Derrick Digest for Oct 21, 2016

Canada's need for an 'energy civics' lesson

The Derrick Digest is a weekly collection of curated content, based on events from across the oil and gas industry, that caught our eye at Pennine Petroleum Corporation. We hope you find it just as interesting as we do.

 

OCT. 21, 2016

It’s the law of unintended consequences, and Bill Whitelaw hopes it doesn’t come back to punish Canadians’ standard of living.

Whitelaw, the president and CEO of Calgary-based industry media outlet JuneWarren-Nickle’s Energy Group, recently delivered a passionate plea over Canadians’ lack of energy insight—and how turning our back on the plight of the energy industry may well have dire consequences down the road.

Whitelaw riffs on the old Ben Franklin Poor-Richard’s-Almanac proverb, opining that for the want of a drill bit, Canada’s economy was lost.

By and large, Canadians are “woefully, and shamefully, ignorant of the complex energy dynamics that shape and define their world,” he writes. “The reaction of most Canadians to the catastrophic state of Canada’s petroleum sector barely registers on the sensitivity scale.

“They have no sense of the longer-term impacts it will have on their lives. It’s too bad that a basic requirement for citizenship isn’t a basic course in ‘energy civics.’ ”

Whitelaw’s animated argument is well worth a read.

 

FOOT-DRAGGING ON OIL EXPORT PIPELINES

Canada. The “consultation nation.”

Another excellent opinion-editorial caught our eye this week, and it came from the desk of Edmonton Journal columnist Gary Lamphier, an unabashed backer of Canada’s energy industry.

In recent years, opines Lamphier, while Ottawa and its regulatory authorities have dithered and wrung their hands over the moral rectitude of building energy infrastructure, Canada has been left behind in the race for prosperity.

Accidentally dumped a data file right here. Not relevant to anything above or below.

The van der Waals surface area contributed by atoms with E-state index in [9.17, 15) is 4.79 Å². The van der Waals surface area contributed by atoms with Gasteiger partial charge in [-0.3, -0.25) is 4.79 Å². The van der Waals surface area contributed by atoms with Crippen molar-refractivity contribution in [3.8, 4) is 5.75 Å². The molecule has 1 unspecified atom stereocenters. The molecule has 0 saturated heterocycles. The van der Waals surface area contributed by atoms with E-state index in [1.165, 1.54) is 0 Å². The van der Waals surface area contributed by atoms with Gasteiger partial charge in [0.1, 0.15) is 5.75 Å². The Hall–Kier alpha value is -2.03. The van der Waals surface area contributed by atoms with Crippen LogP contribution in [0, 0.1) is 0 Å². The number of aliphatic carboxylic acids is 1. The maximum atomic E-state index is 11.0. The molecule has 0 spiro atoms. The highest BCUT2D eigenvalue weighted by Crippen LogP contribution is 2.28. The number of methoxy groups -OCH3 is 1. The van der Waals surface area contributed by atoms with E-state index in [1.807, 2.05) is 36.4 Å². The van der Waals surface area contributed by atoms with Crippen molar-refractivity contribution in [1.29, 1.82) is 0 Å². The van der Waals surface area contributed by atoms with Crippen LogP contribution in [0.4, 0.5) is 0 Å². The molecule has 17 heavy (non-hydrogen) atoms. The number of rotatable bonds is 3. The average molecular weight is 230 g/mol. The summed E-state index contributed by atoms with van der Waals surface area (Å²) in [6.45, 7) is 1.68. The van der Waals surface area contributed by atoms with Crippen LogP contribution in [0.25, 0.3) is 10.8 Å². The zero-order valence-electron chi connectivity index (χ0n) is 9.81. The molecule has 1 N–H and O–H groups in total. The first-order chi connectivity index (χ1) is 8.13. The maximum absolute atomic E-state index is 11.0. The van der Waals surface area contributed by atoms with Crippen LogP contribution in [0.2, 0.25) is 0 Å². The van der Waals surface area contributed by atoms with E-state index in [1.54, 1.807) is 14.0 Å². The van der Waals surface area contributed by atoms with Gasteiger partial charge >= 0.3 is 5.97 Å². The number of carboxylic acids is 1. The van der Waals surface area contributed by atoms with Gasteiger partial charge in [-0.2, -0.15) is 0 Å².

“While Canada’s federal government drags its feet on approving new oil export pipelines, Russia, Saudi Arabia, Iraq and Iran have been duking it out to secure a bigger slice of energy-hungry Asian oil markets,” writes Lamphier.

Again, a well-researched and knowledgeable piece that’s worth a look.

 

CARBON TAX NOT SECTOR-NEUTRAL, NOTES WALL

How can Canada make a meaningful contribution on the climate change front?

For starters, spending our money at home on innovation, says Saskatchewan Premier Brad Wall.

As an alternative to carbon taxes, Wall proposes that Ottawa takes its $2.65-billion, five-year commitment for climate change measures in developing countries—and spend it instead on research and innovation in Canada.

“The federal government does not appreciate the simple reality that a revenue-neutral carbon tax is not sector-neutral,” writes Wall in a Globe and Mail commentary. “Carbon-intensive, export-sensitive industries such as agriculture and energy, the backbone of Western Canada’s economy, will be hit the hardest.”

 

LONG-TERM PROJECTS NO LONGER IN FASHION

What does $60-a-barrel oil mean in the long run?

More short cycle. Less long cycle.

Energy industry guru Peter Tertzakian has weighed in with an intriguing column this week in the Financial Post, noting that with “60 being the new 90”—in other words, innovations, productivity gains, cost improvements and price wars having brought the global clearing price of oil down to US$60—long-term projects are no longer in fashion.

“Smaller capital outlays, faster payback and more certain returns have become de rigueur for oil and gas investing,” writes Tertzakian. “No more multi-billion-dollar, decade-plus projects that are subject to the long-term vagaries of geopolitics, the threat of expropriation, corruption, civil war, policy uncertainty or outright obsolescence.”